Additionally, it “includes a major reorganization” of NIH’S 27 institutes and centers, although what the administration is planning for the reorganization remains unclear.

“President Trump’s hypocrisy on infrastructure is astounding,” said Rep. John Delaney, D-Potomac, in a statement. “Less than a month ago the president talked about building gleaming new infrastructure, but when it comes time to put up or shut up, we see cuts, not anything signaling new investment.”

Among the 19 independent agencies that Trump wants to defund is the Appalachian Regional Commission. The ARC is a federal-state partnership focused on economic development in western parts of Maryland and areas of several other states. The call to defund the ARC is noteworthy because the commission serves a region that not only largely supported Trump’s campaign but is also an area that Trump promised to rejuvenate economically.

The ARC provides grants to nonprofit organizations (schools and organizations that build low-cost housing), state and local agencies and governmental entities.

“President Trump said he would help America’s forgotten men and women, but his budget does just the opposite,” Rep. Elijah Cummings, D-Baltimore, said in a statement.
“His budget would devastate working families across this nation while at the same time lavishing extravagant favors on his rich friends.”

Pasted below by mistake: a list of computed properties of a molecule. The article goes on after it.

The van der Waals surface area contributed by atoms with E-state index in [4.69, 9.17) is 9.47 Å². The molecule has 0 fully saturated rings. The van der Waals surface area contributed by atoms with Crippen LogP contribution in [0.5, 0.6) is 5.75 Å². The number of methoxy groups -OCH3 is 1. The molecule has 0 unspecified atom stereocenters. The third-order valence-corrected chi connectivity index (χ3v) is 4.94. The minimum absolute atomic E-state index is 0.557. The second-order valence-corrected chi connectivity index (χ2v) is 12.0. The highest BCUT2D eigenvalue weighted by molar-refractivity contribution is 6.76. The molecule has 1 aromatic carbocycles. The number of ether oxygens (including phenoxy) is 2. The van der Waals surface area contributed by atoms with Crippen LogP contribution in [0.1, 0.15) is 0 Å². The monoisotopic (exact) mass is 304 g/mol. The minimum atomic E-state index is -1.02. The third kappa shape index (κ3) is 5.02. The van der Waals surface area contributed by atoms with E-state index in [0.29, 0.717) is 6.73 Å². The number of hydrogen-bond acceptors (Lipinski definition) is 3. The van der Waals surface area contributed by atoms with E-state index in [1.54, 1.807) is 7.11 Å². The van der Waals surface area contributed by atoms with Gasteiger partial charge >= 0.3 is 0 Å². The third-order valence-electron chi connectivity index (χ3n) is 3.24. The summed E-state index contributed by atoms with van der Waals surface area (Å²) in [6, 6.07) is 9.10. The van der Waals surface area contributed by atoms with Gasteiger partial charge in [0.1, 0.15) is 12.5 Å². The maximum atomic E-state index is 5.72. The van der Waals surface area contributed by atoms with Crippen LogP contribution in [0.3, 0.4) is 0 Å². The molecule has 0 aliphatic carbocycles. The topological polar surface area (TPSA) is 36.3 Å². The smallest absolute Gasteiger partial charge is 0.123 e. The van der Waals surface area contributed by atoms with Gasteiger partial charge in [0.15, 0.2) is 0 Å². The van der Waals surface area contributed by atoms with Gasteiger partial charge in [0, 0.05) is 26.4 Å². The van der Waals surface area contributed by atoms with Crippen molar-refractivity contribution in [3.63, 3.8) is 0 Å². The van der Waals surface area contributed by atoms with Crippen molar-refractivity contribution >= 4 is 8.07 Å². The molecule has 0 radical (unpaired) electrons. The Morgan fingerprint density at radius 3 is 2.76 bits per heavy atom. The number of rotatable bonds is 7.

Delaney wrote in his statement that he felt Trump’s “economically illiterate budget” was an attack on Maryland and said that all elected officials in Maryland should “be marching to the White House to object this budget.”

He also called on Governor Larry Hogan to “forcefully reject this budget.”

The Trump administration’s proposed budget hopes to raise defense spending in 2018 by $52 billion to $639 billion, a 9 percent increase from last year’s budget.

“This budget will be a public safety and national security budget,” Trump said during a Feb. 27 White House press conference. Trump has touted his defense budget as one of the largest single-year increases in defense spending in history as he aims to strengthen the American military.

According to The Washington Post, the proposed budget will increase the sizes of the Army, the Marine Corps as well as the Navy’s fleet.